By Sheila Hatfield / The Ellis County Press
FERRIS – One of the mayor’s duties, since around 2008, has been to hear and settle any employee’s disciplinary action brought forward by the city manager.
That changed at the last city council meeting, when a motion made by Alderman Bobby Lindsey and seconded by Mayor Pro Tem Jay Walsh passed 3-1, to take the final appeal away from the mayor – and place it into the hands of the council.
Lindsey and Walsh have been trying to change the personnel policy – to having those actions brought before the entire council for action when they occur – since Mayor Swafford contacted and met with the Ellis County District Attorney’s office concerning a complaint brought against the two by resident Johnathan Hope, accusing the councilmen of trying to involve him in a scheme to get rid of the Ferris police chief.
At the last few council meetings, Swafford has literally begged the aldermen to postpone this action and give him the opportunity to restore their trust in him.
Councilwoman Sherie Chapman has maintained this agenda item was a behind-the-scene’s attempt for the two to find a way to “back-door” Police Chief Eddie Salazar and get rid of him.
The saga continued at the Monday, Oct. 1 meeting.
“Who requested this (agenda item) and why?” Chapman asked of City Manager Bill Jordan.
Jordan said Lindsey and Walsh did, and they felt like these actions should be heard by more than one person.
Councilman Clayton Hunter didn’t comment much this week, although he generally votes with Lindsey and Walsh, giving them the majority vote over Chapman and Councilman Rick Barrett, who was absent for this meeting.
“When a decision is made, it goes before a board,” said Hunter, then adding “I don’t think it’s personal.”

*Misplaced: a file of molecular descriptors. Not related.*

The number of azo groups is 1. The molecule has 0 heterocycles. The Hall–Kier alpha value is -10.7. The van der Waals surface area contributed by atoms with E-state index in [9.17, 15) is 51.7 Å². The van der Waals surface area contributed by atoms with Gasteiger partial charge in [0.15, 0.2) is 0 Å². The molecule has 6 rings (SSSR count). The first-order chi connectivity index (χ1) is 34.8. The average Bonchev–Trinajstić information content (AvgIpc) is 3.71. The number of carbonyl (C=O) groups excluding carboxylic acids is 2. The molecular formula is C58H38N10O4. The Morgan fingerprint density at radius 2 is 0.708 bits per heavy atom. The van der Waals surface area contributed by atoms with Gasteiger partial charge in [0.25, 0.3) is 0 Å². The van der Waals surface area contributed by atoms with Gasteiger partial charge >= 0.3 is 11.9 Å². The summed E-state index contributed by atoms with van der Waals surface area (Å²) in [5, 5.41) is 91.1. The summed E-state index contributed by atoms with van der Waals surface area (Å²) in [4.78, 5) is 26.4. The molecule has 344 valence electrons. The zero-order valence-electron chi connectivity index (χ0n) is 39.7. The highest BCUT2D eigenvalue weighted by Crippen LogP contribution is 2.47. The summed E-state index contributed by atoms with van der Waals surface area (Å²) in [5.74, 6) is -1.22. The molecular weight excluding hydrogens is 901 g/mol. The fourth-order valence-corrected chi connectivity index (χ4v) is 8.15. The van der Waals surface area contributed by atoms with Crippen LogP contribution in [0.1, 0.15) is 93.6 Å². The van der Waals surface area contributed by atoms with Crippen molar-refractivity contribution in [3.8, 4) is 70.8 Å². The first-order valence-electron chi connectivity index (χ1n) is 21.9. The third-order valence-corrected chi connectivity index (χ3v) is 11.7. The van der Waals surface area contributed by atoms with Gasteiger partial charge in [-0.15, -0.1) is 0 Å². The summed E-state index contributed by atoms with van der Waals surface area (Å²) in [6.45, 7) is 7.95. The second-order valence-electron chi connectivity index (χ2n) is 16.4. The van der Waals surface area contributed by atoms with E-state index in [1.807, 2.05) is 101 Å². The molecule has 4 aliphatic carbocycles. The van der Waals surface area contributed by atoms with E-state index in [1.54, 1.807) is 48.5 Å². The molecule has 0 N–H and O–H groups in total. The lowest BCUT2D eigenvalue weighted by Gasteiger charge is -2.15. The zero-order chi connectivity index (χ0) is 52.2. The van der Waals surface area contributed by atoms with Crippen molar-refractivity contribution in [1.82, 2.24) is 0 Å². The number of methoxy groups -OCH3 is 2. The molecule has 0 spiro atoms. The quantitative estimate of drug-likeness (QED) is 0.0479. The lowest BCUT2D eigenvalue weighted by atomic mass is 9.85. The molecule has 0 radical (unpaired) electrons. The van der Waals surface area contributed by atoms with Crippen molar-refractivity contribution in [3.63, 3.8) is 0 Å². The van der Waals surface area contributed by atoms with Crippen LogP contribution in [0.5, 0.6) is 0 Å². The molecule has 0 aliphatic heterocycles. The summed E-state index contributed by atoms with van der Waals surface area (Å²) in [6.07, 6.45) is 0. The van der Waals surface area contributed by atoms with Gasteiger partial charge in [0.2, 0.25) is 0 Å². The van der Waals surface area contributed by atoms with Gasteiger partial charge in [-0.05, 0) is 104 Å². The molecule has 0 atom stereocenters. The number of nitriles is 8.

“It… was very personal at the last meeting,” replied Chapman.
The councilwoman said if the motion passed, and the chief was fired – she would be a witness in court that people on the council (conspired to do this).
Jordan said he and the chief had been working on their relationship, and Chapman said she wished the councilmen could get to that place – with the mayor.
“I’m asking you to reconsider and take no action tonight,” said Swafford. “I think it will cause more controversy.”
The motion was then quickly made by Lindsey, seconded by Walsh, and passed 3-1.
“If only the entire council had the integrity they are expecting of the mayor.” remarked Chapman.
Chapman also reiterated her stand on another controversial project of Jordan’s – the construction of a building to house police and fire departments.
Jordan wanted an approval vote to move forward on the only modular constructed facility presented to council – by RamTech – during the Monday, Sept. 17 meeting.
“This is the third time I’ve said it – I would like to have three bids on whatever kind of structure you want,” said Chapman.
The discussion went then to the various possibilities – brick and mortar, modular, or steel.
Chapman said the presentation and numbers they received from RamTech wasn’t truthful and, “We have never had three bids… ever – I would find that refreshing.”